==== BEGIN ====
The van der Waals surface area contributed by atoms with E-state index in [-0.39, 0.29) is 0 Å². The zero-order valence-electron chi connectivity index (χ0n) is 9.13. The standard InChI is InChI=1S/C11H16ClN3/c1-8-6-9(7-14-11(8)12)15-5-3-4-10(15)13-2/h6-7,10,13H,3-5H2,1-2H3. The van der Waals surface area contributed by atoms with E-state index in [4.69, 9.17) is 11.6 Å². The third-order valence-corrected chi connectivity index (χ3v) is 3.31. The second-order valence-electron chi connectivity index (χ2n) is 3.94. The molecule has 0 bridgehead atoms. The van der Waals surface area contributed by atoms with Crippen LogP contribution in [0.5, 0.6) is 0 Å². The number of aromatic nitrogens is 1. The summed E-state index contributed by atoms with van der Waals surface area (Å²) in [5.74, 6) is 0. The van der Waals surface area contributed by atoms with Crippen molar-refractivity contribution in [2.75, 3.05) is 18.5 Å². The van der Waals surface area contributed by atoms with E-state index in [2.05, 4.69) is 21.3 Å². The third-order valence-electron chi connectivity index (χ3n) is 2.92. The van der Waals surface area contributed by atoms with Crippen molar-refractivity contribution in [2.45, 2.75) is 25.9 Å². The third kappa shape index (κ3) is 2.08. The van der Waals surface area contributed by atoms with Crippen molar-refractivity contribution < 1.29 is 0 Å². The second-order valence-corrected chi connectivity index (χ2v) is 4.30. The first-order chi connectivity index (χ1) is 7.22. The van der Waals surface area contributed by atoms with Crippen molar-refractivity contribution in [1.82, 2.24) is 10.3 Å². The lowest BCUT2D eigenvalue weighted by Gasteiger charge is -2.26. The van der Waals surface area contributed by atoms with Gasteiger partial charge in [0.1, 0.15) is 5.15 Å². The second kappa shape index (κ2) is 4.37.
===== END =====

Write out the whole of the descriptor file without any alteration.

The van der Waals surface area contributed by atoms with E-state index in [-0.39, 0.29) is 0 Å². The zero-order valence-electron chi connectivity index (χ0n) is 9.13. The standard InChI is InChI=1S/C11H16ClN3/c1-8-6-9(7-14-11(8)12)15-5-3-4-10(15)13-2/h6-7,10,13H,3-5H2,1-2H3. The van der Waals surface area contributed by atoms with E-state index in [4.69, 9.17) is 11.6 Å². The third-order valence-corrected chi connectivity index (χ3v) is 3.31. The second-order valence-electron chi connectivity index (χ2n) is 3.94. The molecule has 0 bridgehead atoms. The van der Waals surface area contributed by atoms with Crippen LogP contribution in [0.5, 0.6) is 0 Å². The number of aromatic nitrogens is 1. The summed E-state index contributed by atoms with van der Waals surface area (Å²) in [5.74, 6) is 0. The van der Waals surface area contributed by atoms with Crippen molar-refractivity contribution in [2.75, 3.05) is 18.5 Å². The van der Waals surface area contributed by atoms with E-state index in [2.05, 4.69) is 21.3 Å². The third-order valence-electron chi connectivity index (χ3n) is 2.92. The van der Waals surface area contributed by atoms with Crippen molar-refractivity contribution in [2.45, 2.75) is 25.9 Å². The third kappa shape index (κ3) is 2.08. The van der Waals surface area contributed by atoms with Crippen molar-refractivity contribution < 1.29 is 0 Å². The second-order valence-corrected chi connectivity index (χ2v) is 4.30. The first-order chi connectivity index (χ1) is 7.22. The van der Waals surface area contributed by atoms with Crippen molar-refractivity contribution in [1.82, 2.24) is 10.3 Å². The lowest BCUT2D eigenvalue weighted by Gasteiger charge is -2.26. The van der Waals surface area contributed by atoms with Gasteiger partial charge in [0.1, 0.15) is 5.15 Å². The second kappa shape index (κ2) is 4.37.